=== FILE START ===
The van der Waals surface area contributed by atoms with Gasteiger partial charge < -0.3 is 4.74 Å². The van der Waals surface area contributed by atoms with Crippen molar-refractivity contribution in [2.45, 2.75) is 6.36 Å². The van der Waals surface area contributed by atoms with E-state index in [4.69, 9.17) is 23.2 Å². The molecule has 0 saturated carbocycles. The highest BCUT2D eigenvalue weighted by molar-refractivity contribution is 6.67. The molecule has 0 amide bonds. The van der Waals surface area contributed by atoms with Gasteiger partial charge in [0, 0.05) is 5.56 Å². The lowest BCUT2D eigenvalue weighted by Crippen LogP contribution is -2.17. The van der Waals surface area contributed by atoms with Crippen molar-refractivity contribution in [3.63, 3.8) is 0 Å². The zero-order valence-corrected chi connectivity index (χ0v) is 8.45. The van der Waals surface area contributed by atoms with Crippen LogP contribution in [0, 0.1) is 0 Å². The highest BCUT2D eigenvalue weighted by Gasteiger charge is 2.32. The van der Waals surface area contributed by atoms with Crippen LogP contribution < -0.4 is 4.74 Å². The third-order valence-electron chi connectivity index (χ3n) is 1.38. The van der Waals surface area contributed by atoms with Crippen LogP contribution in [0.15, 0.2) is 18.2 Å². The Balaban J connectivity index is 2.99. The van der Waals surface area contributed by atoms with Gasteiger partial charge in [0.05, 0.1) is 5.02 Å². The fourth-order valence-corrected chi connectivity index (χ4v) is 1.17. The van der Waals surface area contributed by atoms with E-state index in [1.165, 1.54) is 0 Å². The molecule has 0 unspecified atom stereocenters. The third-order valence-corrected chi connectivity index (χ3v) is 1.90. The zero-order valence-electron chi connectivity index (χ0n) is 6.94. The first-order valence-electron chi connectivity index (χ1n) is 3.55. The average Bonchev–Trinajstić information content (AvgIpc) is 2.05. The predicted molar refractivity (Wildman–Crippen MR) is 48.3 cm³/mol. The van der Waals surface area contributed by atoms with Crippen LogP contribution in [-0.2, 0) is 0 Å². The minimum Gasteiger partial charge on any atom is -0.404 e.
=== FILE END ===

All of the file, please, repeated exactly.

The van der Waals surface area contributed by atoms with Gasteiger partial charge < -0.3 is 4.74 Å². The van der Waals surface area contributed by atoms with Crippen molar-refractivity contribution in [2.45, 2.75) is 6.36 Å². The van der Waals surface area contributed by atoms with E-state index in [4.69, 9.17) is 23.2 Å². The molecule has 0 saturated carbocycles. The highest BCUT2D eigenvalue weighted by molar-refractivity contribution is 6.67. The molecule has 0 amide bonds. The van der Waals surface area contributed by atoms with Gasteiger partial charge in [0, 0.05) is 5.56 Å². The lowest BCUT2D eigenvalue weighted by Crippen LogP contribution is -2.17. The van der Waals surface area contributed by atoms with Crippen molar-refractivity contribution in [3.63, 3.8) is 0 Å². The zero-order valence-corrected chi connectivity index (χ0v) is 8.45. The van der Waals surface area contributed by atoms with Crippen LogP contribution in [0, 0.1) is 0 Å². The highest BCUT2D eigenvalue weighted by Gasteiger charge is 2.32. The van der Waals surface area contributed by atoms with Crippen LogP contribution < -0.4 is 4.74 Å². The third-order valence-electron chi connectivity index (χ3n) is 1.38. The van der Waals surface area contributed by atoms with Crippen LogP contribution in [0.15, 0.2) is 18.2 Å². The Balaban J connectivity index is 2.99. The van der Waals surface area contributed by atoms with Gasteiger partial charge in [0.05, 0.1) is 5.02 Å². The fourth-order valence-corrected chi connectivity index (χ4v) is 1.17. The van der Waals surface area contributed by atoms with E-state index in [1.165, 1.54) is 0 Å². The molecule has 0 unspecified atom stereocenters. The third-order valence-corrected chi connectivity index (χ3v) is 1.90. The zero-order valence-electron chi connectivity index (χ0n) is 6.94. The first-order valence-electron chi connectivity index (χ1n) is 3.55. The average Bonchev–Trinajstić information content (AvgIpc) is 2.05. The predicted molar refractivity (Wildman–Crippen MR) is 48.3 cm³/mol. The van der Waals surface area contributed by atoms with Crippen LogP contribution in [-0.2, 0) is 0 Å². The minimum Gasteiger partial charge on any atom is -0.404 e.